There was absolutely nothing wrong with Pettersen and her playing partner, Charley Hull, requiring that Lee make that 18-inch putt. This did not become complex or controversial until after Lee scooped up her ball thinking the Europeans had given her the putt. It grew complex in how Lee mistakenly came to believe the Europeans had conceded the putt.

After Lee missed an 8-foot birdie chance and started walking to the 18-inch putt she had left to halve the hole, Hull and the two European caddies marched away, as if they were conceding the putt. They were in Lee’s line of sight while Pettersen was behind Lee, on the other side of the green. Lee said she thought she heard someone say the putt was good as Hull and the caddies began marching away.

Standing where Pettersen was, she could see how Hull and the two European caddies may have unwittingly and unintentionally duped Lee into thinking the putt was conceded. That’s not unfair to conclude because even the referee, Dan Maselli, was a victim of misdirection - so much so that he called out “the hole is halved in four” as Lee was picking up her ball. It wasn’t until Pettersen told Maselli that the putt was not conceded that the penalty was incurred and the hole was lost.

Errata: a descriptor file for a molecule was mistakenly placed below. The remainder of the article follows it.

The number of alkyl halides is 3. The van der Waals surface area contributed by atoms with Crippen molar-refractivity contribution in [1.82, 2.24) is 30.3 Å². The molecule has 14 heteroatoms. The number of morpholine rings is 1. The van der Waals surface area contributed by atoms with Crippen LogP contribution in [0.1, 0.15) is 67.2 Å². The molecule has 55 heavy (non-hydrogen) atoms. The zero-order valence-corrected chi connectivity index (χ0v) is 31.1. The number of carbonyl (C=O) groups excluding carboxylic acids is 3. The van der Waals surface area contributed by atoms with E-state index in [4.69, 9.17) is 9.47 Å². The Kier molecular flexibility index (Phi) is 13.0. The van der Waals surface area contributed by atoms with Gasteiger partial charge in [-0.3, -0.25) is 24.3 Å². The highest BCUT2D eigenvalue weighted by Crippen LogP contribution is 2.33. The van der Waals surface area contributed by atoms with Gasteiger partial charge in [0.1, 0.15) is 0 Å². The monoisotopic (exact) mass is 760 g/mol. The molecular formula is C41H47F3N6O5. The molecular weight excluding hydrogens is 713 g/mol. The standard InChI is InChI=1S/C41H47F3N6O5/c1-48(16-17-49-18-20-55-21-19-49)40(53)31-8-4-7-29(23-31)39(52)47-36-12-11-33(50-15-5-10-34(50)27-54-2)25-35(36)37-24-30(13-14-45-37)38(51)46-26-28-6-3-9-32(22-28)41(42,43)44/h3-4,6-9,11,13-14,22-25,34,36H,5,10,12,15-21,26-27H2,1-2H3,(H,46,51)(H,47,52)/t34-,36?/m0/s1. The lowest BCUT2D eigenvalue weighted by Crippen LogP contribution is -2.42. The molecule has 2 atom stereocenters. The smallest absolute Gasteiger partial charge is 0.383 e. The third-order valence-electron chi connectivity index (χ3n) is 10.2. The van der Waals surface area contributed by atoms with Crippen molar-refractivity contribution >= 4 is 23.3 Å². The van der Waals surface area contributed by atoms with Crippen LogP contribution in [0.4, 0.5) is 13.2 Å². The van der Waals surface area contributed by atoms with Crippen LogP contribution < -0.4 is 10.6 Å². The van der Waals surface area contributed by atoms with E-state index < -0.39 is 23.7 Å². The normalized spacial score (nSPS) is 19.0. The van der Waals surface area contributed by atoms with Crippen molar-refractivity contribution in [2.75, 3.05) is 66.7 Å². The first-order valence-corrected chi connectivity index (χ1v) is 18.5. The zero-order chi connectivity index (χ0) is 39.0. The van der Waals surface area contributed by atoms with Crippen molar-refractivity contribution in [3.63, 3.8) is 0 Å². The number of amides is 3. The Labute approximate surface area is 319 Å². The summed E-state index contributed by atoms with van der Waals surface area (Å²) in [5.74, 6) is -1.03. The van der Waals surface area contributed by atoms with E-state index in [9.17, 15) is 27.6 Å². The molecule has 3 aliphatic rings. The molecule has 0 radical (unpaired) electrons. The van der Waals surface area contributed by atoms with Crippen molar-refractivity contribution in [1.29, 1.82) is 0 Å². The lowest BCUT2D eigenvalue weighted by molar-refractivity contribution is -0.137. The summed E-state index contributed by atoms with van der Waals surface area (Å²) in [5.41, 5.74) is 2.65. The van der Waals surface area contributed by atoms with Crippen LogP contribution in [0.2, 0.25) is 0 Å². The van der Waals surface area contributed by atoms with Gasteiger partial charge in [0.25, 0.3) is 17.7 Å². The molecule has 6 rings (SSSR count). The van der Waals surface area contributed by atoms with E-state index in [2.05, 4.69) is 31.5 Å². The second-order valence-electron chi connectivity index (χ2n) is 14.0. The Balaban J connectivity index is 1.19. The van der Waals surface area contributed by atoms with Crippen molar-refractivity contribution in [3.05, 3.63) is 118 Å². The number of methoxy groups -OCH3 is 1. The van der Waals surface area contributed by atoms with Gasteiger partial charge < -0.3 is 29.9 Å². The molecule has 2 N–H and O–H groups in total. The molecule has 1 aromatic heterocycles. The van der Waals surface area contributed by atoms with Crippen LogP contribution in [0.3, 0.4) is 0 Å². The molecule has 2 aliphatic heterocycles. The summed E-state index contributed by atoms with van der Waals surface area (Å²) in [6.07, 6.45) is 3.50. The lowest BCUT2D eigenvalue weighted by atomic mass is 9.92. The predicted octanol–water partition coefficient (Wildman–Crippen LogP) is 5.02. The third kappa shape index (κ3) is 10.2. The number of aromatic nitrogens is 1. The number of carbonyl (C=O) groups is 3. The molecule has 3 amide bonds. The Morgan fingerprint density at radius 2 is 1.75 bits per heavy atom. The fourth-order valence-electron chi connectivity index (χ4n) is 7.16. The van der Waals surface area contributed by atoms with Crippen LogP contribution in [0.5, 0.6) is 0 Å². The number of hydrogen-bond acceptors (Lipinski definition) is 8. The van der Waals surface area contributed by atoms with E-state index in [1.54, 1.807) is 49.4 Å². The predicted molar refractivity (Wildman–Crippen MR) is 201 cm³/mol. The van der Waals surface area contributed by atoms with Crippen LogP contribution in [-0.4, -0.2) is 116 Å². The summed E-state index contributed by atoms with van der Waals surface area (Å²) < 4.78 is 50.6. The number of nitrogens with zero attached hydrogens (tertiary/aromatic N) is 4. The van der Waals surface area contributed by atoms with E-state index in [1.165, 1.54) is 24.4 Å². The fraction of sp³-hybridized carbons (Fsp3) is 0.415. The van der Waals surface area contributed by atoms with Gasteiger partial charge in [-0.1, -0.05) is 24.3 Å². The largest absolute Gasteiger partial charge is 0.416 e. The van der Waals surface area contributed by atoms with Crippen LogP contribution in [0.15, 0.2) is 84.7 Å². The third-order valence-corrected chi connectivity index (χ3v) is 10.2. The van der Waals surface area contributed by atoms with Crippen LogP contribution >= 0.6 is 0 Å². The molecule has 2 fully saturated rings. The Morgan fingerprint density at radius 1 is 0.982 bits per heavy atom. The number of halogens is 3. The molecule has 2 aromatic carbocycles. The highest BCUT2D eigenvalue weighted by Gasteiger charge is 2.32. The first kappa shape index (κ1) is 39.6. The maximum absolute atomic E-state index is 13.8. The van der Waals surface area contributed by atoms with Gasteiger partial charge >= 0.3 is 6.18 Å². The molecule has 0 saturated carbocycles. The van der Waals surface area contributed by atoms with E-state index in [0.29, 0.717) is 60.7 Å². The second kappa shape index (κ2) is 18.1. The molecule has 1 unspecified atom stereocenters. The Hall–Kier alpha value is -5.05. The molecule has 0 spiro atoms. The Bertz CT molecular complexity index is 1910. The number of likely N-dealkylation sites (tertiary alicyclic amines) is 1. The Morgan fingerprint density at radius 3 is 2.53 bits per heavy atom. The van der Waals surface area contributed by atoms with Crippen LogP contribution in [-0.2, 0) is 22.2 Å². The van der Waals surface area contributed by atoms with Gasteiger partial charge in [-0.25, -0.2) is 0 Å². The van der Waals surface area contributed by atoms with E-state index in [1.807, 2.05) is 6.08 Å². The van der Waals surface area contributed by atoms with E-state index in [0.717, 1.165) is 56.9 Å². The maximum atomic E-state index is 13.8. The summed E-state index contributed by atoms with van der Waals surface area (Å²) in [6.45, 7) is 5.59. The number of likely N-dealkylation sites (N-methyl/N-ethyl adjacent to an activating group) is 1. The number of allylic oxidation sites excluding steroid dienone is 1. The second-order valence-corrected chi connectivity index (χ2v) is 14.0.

Pettersen’s sin, in the eyes of so many, was having the best vantage point of seeing how Lee may have been duped into a penalty. It was in failing to see how it was wrong for the Europeans to win the hole in that manner. That’s where the question of sportsmanship enters. It’s where the question of violating the spirit of the game enters. It’s where critics say Pettersen should have understood there was no honor in winning a match that way.

Pettersen told Rosaforte she still beats herself up wondering specifically what she should have done differently.



“It all happened so quick,” Pettersen said. “That’s kind of what I keep thinking back about, and I keep rewinding the tape, like, ‘But what could I have done differently? ... Obviously, that’s not really how you want that situation to go down ... When I looked back, thinking, ‘Should I have just calmed it all down and not walked off the 17th the way we did straight away? Or should we have had a talk about it?’ I mean, I don’t know.”